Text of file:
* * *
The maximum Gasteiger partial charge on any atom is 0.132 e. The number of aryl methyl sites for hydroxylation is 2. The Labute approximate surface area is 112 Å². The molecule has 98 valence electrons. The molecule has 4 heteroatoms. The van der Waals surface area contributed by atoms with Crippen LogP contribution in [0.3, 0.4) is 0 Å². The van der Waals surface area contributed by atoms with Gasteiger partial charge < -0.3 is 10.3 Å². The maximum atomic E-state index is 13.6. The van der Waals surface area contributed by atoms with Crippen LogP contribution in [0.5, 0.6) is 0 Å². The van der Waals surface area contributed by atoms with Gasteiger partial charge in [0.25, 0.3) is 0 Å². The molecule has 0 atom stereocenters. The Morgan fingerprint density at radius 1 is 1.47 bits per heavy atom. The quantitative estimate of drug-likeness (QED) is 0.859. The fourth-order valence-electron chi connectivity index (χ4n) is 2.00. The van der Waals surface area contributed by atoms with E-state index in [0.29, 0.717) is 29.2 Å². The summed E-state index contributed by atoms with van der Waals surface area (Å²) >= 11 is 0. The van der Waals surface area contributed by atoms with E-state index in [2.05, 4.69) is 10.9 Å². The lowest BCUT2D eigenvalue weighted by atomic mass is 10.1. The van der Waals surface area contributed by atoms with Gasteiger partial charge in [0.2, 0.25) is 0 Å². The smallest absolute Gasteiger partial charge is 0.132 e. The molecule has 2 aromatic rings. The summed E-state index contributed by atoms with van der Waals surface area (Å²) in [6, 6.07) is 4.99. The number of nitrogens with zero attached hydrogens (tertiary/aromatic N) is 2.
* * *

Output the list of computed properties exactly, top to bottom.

The maximum Gasteiger partial charge on any atom is 0.132 e. The number of aryl methyl sites for hydroxylation is 2. The Labute approximate surface area is 112 Å². The molecule has 98 valence electrons. The molecule has 4 heteroatoms. The van der Waals surface area contributed by atoms with Crippen LogP contribution in [0.3, 0.4) is 0 Å². The van der Waals surface area contributed by atoms with Gasteiger partial charge < -0.3 is 10.3 Å². The maximum atomic E-state index is 13.6. The van der Waals surface area contributed by atoms with Crippen LogP contribution in [0.5, 0.6) is 0 Å². The van der Waals surface area contributed by atoms with Gasteiger partial charge in [0.25, 0.3) is 0 Å². The molecule has 0 atom stereocenters. The Morgan fingerprint density at radius 1 is 1.47 bits per heavy atom. The quantitative estimate of drug-likeness (QED) is 0.859. The fourth-order valence-electron chi connectivity index (χ4n) is 2.00. The van der Waals surface area contributed by atoms with E-state index in [0.29, 0.717) is 29.2 Å². The summed E-state index contributed by atoms with van der Waals surface area (Å²) >= 11 is 0. The van der Waals surface area contributed by atoms with E-state index in [2.05, 4.69) is 10.9 Å². The lowest BCUT2D eigenvalue weighted by atomic mass is 10.1. The van der Waals surface area contributed by atoms with Gasteiger partial charge in [0.2, 0.25) is 0 Å². The smallest absolute Gasteiger partial charge is 0.132 e. The molecule has 2 aromatic rings. The summed E-state index contributed by atoms with van der Waals surface area (Å²) in [6, 6.07) is 4.99. The number of nitrogens with zero attached hydrogens (tertiary/aromatic N) is 2.